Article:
[Types-sig] Shadow File Opinions?

Martijn Faassen m.faassen@vet.uu.nl
Wed, 15 Dec 1999 10:39:34 +0100

Paul Prescod wrote:
> Martijn Faassen wrote:
> >
> > ...
> > While my agenda is to kill the syntax discussions for the moment, I'd
> > propose a seperate declaration syntax before all others, because this is
> > the most syntactically compatible with Python. And easier on the
> > programmer.
> I'm considering your argument carefully. If we make separate interface
> files then we get Python 1.5 (hell, Python 1.0) compatibility "for free"
> and we can experiment with different syntaxes without breaking Python
> code. Plus we could use IDL and type libraries for type analysis
> *already*.
> I think the final product must allow inline declarations but I am
> starting to think that in the short term, "interface definition" files
> are the way to go not just for builtin modules but for all modules.
> Do others agree?

I agree. I'm not sure I'm others, though. :)
> > Imagine you have a module. Now you want to make it fully statically
> > typed. With most syntax proposals I've seen you'd have to go through the
> > code and add type declarations here and there, mix it with the current
> > code.
> I think that any proposal that requires you to keep two separate files
> "in sync" is bound to fail in the long term. I left that crap behind in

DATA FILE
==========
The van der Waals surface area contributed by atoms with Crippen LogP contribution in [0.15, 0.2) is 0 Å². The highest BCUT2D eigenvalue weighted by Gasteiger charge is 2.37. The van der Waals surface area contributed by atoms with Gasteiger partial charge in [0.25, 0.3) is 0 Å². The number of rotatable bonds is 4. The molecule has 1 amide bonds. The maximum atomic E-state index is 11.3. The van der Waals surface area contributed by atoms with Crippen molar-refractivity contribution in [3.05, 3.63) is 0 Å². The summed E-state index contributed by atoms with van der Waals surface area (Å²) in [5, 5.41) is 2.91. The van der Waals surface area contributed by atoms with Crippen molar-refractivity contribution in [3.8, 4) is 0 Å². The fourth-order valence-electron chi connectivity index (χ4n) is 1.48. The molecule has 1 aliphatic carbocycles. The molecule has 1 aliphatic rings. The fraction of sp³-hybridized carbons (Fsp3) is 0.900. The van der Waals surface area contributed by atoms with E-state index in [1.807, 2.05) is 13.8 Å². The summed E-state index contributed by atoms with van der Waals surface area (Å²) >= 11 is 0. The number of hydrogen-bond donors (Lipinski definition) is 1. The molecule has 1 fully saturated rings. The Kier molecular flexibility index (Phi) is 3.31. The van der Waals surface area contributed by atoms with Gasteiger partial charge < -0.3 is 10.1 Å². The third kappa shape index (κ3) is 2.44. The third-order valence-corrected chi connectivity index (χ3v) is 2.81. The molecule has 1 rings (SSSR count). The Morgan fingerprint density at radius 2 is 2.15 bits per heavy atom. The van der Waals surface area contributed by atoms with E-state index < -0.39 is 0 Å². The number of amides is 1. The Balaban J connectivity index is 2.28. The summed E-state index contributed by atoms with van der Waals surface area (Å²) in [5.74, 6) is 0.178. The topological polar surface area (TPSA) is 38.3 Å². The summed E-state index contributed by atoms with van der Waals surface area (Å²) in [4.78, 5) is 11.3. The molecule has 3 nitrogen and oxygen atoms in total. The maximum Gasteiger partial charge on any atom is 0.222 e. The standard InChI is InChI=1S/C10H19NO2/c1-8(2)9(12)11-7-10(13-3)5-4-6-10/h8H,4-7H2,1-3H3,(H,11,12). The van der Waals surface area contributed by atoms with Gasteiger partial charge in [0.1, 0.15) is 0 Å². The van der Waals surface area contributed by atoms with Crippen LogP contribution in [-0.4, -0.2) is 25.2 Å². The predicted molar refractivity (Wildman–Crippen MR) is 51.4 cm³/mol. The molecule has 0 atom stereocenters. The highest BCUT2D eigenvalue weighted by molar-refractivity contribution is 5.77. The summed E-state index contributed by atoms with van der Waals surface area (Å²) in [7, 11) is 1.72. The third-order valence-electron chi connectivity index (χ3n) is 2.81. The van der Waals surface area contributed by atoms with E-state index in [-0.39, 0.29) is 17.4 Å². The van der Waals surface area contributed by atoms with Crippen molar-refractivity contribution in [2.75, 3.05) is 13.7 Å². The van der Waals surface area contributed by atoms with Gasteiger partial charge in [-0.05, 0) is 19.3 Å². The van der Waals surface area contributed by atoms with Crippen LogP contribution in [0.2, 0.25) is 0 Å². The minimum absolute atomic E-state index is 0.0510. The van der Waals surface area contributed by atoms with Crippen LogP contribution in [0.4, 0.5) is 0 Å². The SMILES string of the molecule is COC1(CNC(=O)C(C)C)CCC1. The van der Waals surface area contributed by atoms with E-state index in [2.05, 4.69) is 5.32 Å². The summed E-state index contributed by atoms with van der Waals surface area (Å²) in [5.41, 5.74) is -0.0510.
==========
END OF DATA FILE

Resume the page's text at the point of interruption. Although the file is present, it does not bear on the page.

> C++. But in the short term...okay.

Right - in the longer term we'll have a nice syntax, but it's too soon
for syntax right now.

> > With either a Python based system as I'm proposing (ugly but powerful
> > and fairly simple), or a seperate type declaration system, you have your
> > type declarations separated from the code itself. This means you easily
> > add and remove type information and switch between a statically typed
> > module and a dynamically typed module easily.
> But there is not going to be alot of "switching". You add declarations
> and you leave them there. You update them when they get out of sync with
> the code. Why would you want to take a nice, safe, optimized module that
> you have gone to the effort of type annotating and hide the annotations?

Hiding the annotations may be useful (on the short term, at least). You
can use existing the Python interpreter to test your module even if you
have added type annotations. That's nice for development/debugging,
including the development and debugging of the type annotation system.
You can say 'hey, Python does this to my code when I only pass strings
in, but our static type checker/compiler/asserter barfs at it'. If you
have Python code already sprinkled with annotations you need two source
files for the same module, one with annotations, one without. You can
automate this but it's not as nice.